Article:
‘‘In the course of our preliminary investigations, it became obvious that materials fatigue in the construction of the lion enclosure is prime suspect as to the main cause leading to the escape,’’ disclosed Ehanire who is also the manager of Ogba Zoo, Benin City, Edo.
He added that the incident has revealed the underbelly of zoos and wildlife parks in the country, which he said have become obsolete due to their ages and the lack of maintenance and modernisation through advanced technological improvement as is the case in other climes where these tourist centres are taken seriously.
‘‘It was equally necessary to unravel the circumstances of the lion escape, as to getting the precise explanation for the incident. There is always the need to know if the incident was avoidable and the lessons to be learnt by both the management of the facility in question as well as other practitioners in the same line of duty, or as far as stakeholders would seek to know.
“Once the panel’s report is made available to us, the Executive Committee of NAZG would request to schedule a meeting with the authorities of the park to discuss the issues arising therein. In the final analysis, the urgent repositioning of Jos Wildlife Park, along with other zoos in the country, remains the continuing focus of NAZG.’’
Ehanire said with the neglect visited on these natural centres that NAZG is calling on the government to implement some of the recommendations, which were presented through a memo in 2012 to the National Council on Tourism meeting held in Ilorin, Kwara State, “where it was advocated for priority to be given to these recreational centres through the national tourism master plan and the national tourism intervention fund in order to ensure a front-line attention and funding for them.”

Furthermore, Ehanire explained that there is need to include conservation study or awareness in the curriculum of schools and seek for ways to engage the teeming population of youths in the country even as he insisted that ‘‘this incident in Jos Wildlife Park is thus another wake up call for the authorities in conservation and tourism development to engage the developmental challenges in this key sector that also provides a veritable parameter for measuring a humane society.’’  

Being a chef is not about glamour- Chef Magnus

Jimoh Babatunde
Asking him to tell you how he got into the hospitality industry puts a childish smile on his face as he gladly tells you that he was born into it as his parents were both chefs back in their native country of Sweden, “my parents had restaurants in Sweden were I had to do anything from moving the lawn, washing the dishes and peel potatoes to get some extra pocket money from about the age of 12.”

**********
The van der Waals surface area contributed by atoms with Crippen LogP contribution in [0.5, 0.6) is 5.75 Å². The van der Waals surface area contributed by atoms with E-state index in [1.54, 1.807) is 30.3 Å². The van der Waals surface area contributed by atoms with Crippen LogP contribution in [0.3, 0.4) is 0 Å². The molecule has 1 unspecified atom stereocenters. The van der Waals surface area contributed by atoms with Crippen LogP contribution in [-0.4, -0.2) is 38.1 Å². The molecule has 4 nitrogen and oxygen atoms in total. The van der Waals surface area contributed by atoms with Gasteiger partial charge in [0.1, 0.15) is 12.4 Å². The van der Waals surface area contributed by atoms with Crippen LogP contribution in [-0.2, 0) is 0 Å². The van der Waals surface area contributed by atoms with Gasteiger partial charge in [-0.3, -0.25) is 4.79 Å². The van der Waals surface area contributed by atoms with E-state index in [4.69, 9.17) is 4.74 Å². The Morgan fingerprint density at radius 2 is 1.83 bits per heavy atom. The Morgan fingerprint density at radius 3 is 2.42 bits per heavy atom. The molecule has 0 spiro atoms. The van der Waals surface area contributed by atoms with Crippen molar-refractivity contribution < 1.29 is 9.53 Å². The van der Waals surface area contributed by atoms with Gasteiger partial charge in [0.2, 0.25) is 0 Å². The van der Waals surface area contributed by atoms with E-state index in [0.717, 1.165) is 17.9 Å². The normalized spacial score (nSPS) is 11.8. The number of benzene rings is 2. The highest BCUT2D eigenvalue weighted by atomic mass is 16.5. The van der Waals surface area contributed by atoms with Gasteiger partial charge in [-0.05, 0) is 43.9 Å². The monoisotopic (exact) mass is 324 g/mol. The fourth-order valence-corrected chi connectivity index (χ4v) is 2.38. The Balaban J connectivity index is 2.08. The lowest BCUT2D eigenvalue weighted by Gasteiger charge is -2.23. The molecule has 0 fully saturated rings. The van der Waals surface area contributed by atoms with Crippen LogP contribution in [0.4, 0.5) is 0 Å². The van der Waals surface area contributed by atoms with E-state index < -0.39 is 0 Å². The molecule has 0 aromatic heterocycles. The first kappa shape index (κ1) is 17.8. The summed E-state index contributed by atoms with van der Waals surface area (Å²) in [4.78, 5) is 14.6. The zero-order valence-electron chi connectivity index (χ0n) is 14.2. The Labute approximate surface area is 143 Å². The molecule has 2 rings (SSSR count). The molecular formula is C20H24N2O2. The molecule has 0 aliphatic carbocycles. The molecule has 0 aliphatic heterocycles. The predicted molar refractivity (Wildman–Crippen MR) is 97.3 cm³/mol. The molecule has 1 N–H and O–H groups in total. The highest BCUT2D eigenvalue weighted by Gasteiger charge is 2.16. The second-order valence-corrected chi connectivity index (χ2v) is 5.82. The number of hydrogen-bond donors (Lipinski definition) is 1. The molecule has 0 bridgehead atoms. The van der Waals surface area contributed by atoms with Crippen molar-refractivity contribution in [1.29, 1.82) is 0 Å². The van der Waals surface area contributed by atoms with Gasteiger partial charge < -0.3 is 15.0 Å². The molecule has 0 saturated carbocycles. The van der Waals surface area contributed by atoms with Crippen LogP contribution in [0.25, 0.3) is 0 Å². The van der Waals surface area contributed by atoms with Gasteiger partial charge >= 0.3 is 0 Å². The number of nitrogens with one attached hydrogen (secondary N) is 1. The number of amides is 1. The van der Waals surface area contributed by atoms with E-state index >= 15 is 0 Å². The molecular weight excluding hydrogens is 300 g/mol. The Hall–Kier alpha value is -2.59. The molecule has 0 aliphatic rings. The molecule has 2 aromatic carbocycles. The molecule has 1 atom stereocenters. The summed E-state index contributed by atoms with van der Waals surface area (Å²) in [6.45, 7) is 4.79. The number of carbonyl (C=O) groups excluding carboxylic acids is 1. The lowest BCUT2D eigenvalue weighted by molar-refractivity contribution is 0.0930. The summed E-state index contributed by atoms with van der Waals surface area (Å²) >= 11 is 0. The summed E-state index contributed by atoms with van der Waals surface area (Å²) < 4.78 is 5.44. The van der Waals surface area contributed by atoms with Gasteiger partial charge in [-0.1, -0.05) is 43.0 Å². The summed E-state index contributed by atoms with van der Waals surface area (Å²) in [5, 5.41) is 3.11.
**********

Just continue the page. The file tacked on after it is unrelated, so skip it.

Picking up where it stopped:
Magnus literally grew up in hotels and restaurants. These early childhood experiences ignited a passion for food in the young Magnus. It was therefore not surprising that like his parents, Magnus developed an uncanny passion for food leading to an early career in the field, he equally saw in the profession an opportunity to be able to travel to different countries of the world.
Not wanting to loss such opportunities, he needed to sharpen his skills before moving out so he enrolled in a college , “after 2 years in collage I got thrown in the deep end of restaurants and was working 16 hours a day to learn as much as I could.
“Most days it was one restaurant in the morning and then another in the evening. Looking back there was no hard times in being screamed at by the senior chefs , its only good, fun memories that built up the old school generation of chefs. It was all though but fun.”
He knew early in life that being a chef is a life style which goes with pressure and he was fully prepared for such life. Magnus said he realized that as a chef one needs to work long hour for low pay for many years as “It’s not the glamour you see on TV.”
So, Magnus started his career early, working his way through some of the top restaurants in Sweden, including training at the word famous “Johanna’s” a Michelin Star Restaurant.
In 1994 Magnus decided to take his career “on the road” and moved to London. Here he worked at the famous “Mogens Tulstrup” and “Sir Terrence Conran” where he focused on honing his ala Carte’ and exclusive catering skills.
Magnus then decided to try his hand at managing his own restaurant in London. Although successful, after five years, he decided it was time for a new chapter in his career and moved to China as the Executive Chef at the Dalian Hotel.
‘This was a very exciting period in my career,” says Magnus, as he recalled his sojourn in China. ‘‘Asian cuisine amazed me both in its complexity but also in its simplicity. It is an experience which remains part of my repertoire.”
Following a successful couple of years in the Far East, Magnus returned to the United Kingdom to work for the famous “Chef Christian Sandefeldt”. He assisted Chef Sandfeldt with several projects, ranging from Chef Sandefeldt’s world famous fine dining restaurants, to the innovative “Gastro Pub” concept. During the three years, Magnus was part of several new openings, under the “Sandfeldt” banner.
At the start of the new the millennium, Magnus decided to follow his heart to Africa. He joins the world famous Irish Chef, Conrad Gallagher, the youngest three Star Michelin Chef in the World, here he assisted Conrad, who was Group Executive Chef for Sun International, the leading Hotel and Casino Operator in South Africa.
Focusing on redesigning the food concept for the group, Magnus’s travels took him across Sub Sahara Africa, from the world famous Sun City, to the Royal Livingstone at the Victoria Falls in Zambia, to one of the top Leading Hotels of the World, the famous Table Bay Hotel in Cape Town, South Africa.
It was from South Africa that Magnus moved to the west region, this time to Nigeria where he pitched tent with the Federal Towers in Victoria Island, Lagos and later to Abuja Sheraton Hotel where he presently entices the people with his delight some culinary skills. “I relish the opportunity to be part of a dynamic management team,’’ says the culinary expert of his Abuja Sheraton Hotel move. ‘
‘Nigeria has always been close to my heart and I think it will be difficult to find more eager to learn and receptive people anywhere in the world than it is here. I think African cuisine is on the verge of joining the main stream cuisines across the world and I am privileged to play my small part in it.”
Asked what his philosophy is when it comes to food, Magnus will tell you he belongs to the school of thoughts that believes the food should speak for itself. “Don’t over complicate. When you have good ingredients let them speak for themselves.”
To him food is all about being together, so anything that is cooked at home with the family is his favourite. So, he tells you happily that his favourite home cooked meal is fried herring with mashed potato and lingonberry. Though not an early morning eater, Magnus' ideal breakfast is coffee.

On a lighter note, asked him what his funniest kitchen incident was, he answered “when we had an outside function for 1000 people in a game reserve 7km from the unit and the rain start and we have to move all food and set up to the unit again and be ready in time for their dinner.”